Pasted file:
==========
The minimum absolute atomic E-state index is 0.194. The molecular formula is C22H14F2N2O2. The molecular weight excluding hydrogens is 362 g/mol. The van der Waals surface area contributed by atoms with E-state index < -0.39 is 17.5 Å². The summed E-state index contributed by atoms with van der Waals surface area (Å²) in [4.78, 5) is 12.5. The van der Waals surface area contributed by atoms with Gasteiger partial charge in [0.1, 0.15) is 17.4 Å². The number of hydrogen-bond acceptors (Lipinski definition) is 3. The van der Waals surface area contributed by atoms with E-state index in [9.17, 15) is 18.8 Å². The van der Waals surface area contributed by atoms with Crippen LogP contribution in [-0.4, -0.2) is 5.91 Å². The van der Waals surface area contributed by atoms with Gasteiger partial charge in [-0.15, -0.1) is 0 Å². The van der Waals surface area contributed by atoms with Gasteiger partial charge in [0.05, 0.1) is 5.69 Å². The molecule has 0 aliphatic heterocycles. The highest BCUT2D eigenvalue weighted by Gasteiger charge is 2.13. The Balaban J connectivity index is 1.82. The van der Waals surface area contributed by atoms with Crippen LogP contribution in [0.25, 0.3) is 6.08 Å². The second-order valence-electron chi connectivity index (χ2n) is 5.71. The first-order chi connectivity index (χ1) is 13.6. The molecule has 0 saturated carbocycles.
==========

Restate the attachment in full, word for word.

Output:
The minimum absolute atomic E-state index is 0.194. The molecular formula is C22H14F2N2O2. The molecular weight excluding hydrogens is 362 g/mol. The van der Waals surface area contributed by atoms with E-state index < -0.39 is 17.5 Å². The summed E-state index contributed by atoms with van der Waals surface area (Å²) in [4.78, 5) is 12.5. The van der Waals surface area contributed by atoms with Gasteiger partial charge in [0.1, 0.15) is 17.4 Å². The number of hydrogen-bond acceptors (Lipinski definition) is 3. The van der Waals surface area contributed by atoms with E-state index in [9.17, 15) is 18.8 Å². The van der Waals surface area contributed by atoms with Crippen LogP contribution in [-0.4, -0.2) is 5.91 Å². The van der Waals surface area contributed by atoms with Gasteiger partial charge in [-0.15, -0.1) is 0 Å². The van der Waals surface area contributed by atoms with Gasteiger partial charge in [0.05, 0.1) is 5.69 Å². The molecule has 0 aliphatic heterocycles. The highest BCUT2D eigenvalue weighted by Gasteiger charge is 2.13. The Balaban J connectivity index is 1.82. The van der Waals surface area contributed by atoms with Crippen LogP contribution in [0.25, 0.3) is 6.08 Å². The second-order valence-electron chi connectivity index (χ2n) is 5.71. The first-order chi connectivity index (χ1) is 13.6. The molecule has 0 saturated carbocycles.